During the last several years, different types of buses and rickshaws have been introduced, but the traditional have always remained the favourites. Neat metro buses came and went, and the dull green-colored CNG buses were also introduced. Nevertheless, the old ‘W-11’ still is a popular ride.  Also, CNG rickshaws, with a partition and black leather covering, have also been introduced but the old smaller ones are mostly seen and preferred on the roads.

What makes Karachi’s vehicles different is also their art. From Shireen Jinnah Colony, Ehsanullah, a truck art painter, said that he has been painting and decorating buses, trucks and dumpers since the last 10 years - and enjoys his work a great deal. It takes him up to seven days to complete a bus.

And just like some painters, passengers like Owais Javed, find life aboard a bus extremely exhilarating. He travels by bus to his work place, from F.B. Area to a loacl bank in Clifton, and said, “I like observing people. Every day is a new drama here. There are women who complain that men sit on their seats. Then there are those who would go on and on about their lives.”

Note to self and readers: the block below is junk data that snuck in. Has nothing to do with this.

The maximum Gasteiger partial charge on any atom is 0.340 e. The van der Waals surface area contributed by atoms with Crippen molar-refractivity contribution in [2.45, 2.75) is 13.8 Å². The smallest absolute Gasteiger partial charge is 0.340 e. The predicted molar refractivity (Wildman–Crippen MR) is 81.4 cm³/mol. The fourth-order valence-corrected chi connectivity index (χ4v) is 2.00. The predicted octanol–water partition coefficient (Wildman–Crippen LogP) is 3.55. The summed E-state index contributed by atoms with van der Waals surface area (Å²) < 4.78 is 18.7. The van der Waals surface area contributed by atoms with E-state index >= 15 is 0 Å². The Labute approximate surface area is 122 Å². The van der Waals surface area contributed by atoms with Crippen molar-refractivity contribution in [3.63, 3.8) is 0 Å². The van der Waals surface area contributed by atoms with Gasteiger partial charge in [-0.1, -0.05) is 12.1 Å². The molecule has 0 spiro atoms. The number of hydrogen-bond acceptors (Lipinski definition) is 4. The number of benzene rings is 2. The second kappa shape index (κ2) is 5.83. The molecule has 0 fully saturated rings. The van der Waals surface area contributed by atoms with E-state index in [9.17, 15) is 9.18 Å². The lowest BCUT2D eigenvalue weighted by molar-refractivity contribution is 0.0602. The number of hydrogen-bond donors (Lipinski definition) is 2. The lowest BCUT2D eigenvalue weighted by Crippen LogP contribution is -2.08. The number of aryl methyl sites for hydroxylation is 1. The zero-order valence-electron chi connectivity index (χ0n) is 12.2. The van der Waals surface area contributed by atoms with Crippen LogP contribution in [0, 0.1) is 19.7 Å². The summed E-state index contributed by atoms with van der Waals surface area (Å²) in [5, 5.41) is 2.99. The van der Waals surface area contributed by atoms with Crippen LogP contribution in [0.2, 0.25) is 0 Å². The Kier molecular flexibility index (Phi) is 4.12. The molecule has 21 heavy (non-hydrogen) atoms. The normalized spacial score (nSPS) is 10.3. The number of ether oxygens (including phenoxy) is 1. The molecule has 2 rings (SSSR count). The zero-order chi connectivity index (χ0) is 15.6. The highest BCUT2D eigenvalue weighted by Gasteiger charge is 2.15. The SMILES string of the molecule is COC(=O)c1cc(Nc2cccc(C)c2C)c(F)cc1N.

Meanwhile, a housewife Sakina finds rickshaws to be the easiest way out of trouble. “I don’t have to bug my husband to take me everywhere. When I want to go shopping, I ask my friends, and we go in the rickshaw to Tariq Road.”


Of cultures and sub-cultures
By Sidrah Roghay

Karachi may not be able to boast like New York’s Time Square of having the largest number of nationalities at one place at a time, but it certainly does have its own area of specialty: its diverse ethnicites and cultures.